Free Essay: Theory of Addiction and Compatibility

Published: 2023-01-20
Free Essay: Theory of Addiction and Compatibility
Type of paper:  Course work
Categories:  Ethical dilemma Substance abuse Drug abuse Psychological disorder
Pages: 3
Wordcount: 641 words
6 min read

Addiction may sometimes be defined as the ability of someone to get engaged in doing something for quite a long period to the extent of him/her lacking the capacity to control the action, despite it introducing some clear negative impacts. Primarily, most of the common substances that may lead to addiction include but are not limited to, gambling, use of drugs, drinking alcohol, and the use of nicotine. This paper aims at discussing in depth one of the prominent theories behind addiction, and the most convenient correspondence model that someone may apply to help reprieve from the effects or merely adverse symptoms of addiction.

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Moral Theory of Addiction

Typically, moral theory originates from one crucial word, "moral." It may be moral ethics, behaviors, values, or characters, but most importantly, it is paramount to note that the theory is built around one's behavior. What one does majorly in a more significant portion of time, be it in leisure or daily assigned duties matters a lot in describing the moral theory. In line with the ethical theory, the majority's perspective views addiction as a sin before God. Some also say it is a weakness by an individual to fail to control him/herself correctly, not to forget those who believe that addiction is vice meaning an immoral or a kind of unethical behavior that is formidable.

Besides, knowing that an individual with a high IQ (intellectual intelligence) has got a quicker ability to distinguish an evil character from good, and prevent effects of addiction. With a high IQ, people believe that someone can only use a substance up to the required levels. About this, the moral theory of addiction states that people only get involved in the misuse of exceeded use of a particular product out of their own will. This addiction is a self-generated problem that one individually develops in his/her body.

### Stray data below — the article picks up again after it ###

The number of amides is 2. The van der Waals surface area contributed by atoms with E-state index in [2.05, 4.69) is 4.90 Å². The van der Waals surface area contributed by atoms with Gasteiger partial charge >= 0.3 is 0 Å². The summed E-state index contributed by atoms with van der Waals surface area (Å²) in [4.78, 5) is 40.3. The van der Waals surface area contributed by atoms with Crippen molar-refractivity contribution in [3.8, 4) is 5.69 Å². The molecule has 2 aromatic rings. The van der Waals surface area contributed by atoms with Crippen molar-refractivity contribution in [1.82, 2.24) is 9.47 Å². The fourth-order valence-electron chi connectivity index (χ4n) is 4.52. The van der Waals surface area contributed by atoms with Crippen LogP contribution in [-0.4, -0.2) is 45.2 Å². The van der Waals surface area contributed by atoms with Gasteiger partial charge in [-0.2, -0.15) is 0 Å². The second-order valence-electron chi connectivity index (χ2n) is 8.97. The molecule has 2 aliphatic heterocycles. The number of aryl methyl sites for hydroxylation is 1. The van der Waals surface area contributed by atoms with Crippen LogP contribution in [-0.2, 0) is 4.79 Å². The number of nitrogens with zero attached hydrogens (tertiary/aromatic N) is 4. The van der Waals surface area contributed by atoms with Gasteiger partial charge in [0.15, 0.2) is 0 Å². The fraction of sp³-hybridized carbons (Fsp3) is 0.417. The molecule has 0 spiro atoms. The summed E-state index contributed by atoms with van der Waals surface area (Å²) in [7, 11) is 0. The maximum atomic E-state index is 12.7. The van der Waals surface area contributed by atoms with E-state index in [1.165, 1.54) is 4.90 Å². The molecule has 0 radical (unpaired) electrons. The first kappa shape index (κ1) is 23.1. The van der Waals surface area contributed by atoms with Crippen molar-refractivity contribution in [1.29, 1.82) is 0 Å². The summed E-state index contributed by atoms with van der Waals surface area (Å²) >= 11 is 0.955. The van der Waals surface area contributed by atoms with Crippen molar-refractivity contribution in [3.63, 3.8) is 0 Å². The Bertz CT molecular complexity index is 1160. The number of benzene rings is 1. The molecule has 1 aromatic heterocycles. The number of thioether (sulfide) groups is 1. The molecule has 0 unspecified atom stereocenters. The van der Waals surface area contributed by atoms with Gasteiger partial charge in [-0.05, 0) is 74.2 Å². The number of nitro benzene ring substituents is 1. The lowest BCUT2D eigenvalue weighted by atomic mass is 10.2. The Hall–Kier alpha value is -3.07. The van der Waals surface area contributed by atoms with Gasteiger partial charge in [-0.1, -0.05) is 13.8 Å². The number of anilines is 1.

In extension, studies have shown that addiction comes as a result of moral failure, it have indeed warned that, considering addiction as an act that is brain generated, it may be of significant impact to our societies since majority may take advantage over this to engage in illegal activities, and remain claiming that they are affected with the addiction disease, which must not be the case.

This concept of addiction appears to some to excuse personal irresponsibility and criminal acts instead of punishing harmful and often illegal behaviors (Heather, 2017, pp. 115-124)

Moral Model of Addiction

According to the moral model, weaknesses, and difficulty in controlling one's character is a direct impact of addiction. For this reason, and about the ethical theory, correct individual choices is the best remedy to fight back the implications of addiction.

Also, due to the perception of addiction being a sin in this particular type of model, it is always sometimes regarded as a spiritual or medical model, because to be able to overcome the crime, as some pursue it, one has to use spiritual knowledge to be able to grab the moral and ethical values (Merzenich, 2003, pp. 255-267).

In general, the moral model proves that addiction is no longer what many people perceive it to be. Partnering together with the knowledge of the ethical theory and the moral model, addiction can be generalized as moral failure and not a mind generated, not a sin, not a vice nor a criminal. It is the failure to behave right that leads to all the successive effects.


Heather, N., (2017). Q: Is addiction a brain disease or a moral failing? A: Neither. Neuroethics, 10(1), 115-124.

Merzenich, M. M. (2003). Rubenstein, J. L. R., & Model of autism: increased ratio of excitation/inhibition in key neural systems. Genes, Brain and Behavior, 2(5), 255-267. Retrieved from Rubenstein, J. L. R., & Merzenich, M. M. (2003). Model of autism: increased ratio of excitation/inhibition in key neural systems. Genes, Brain and Behavior, 2(5), 255-267.

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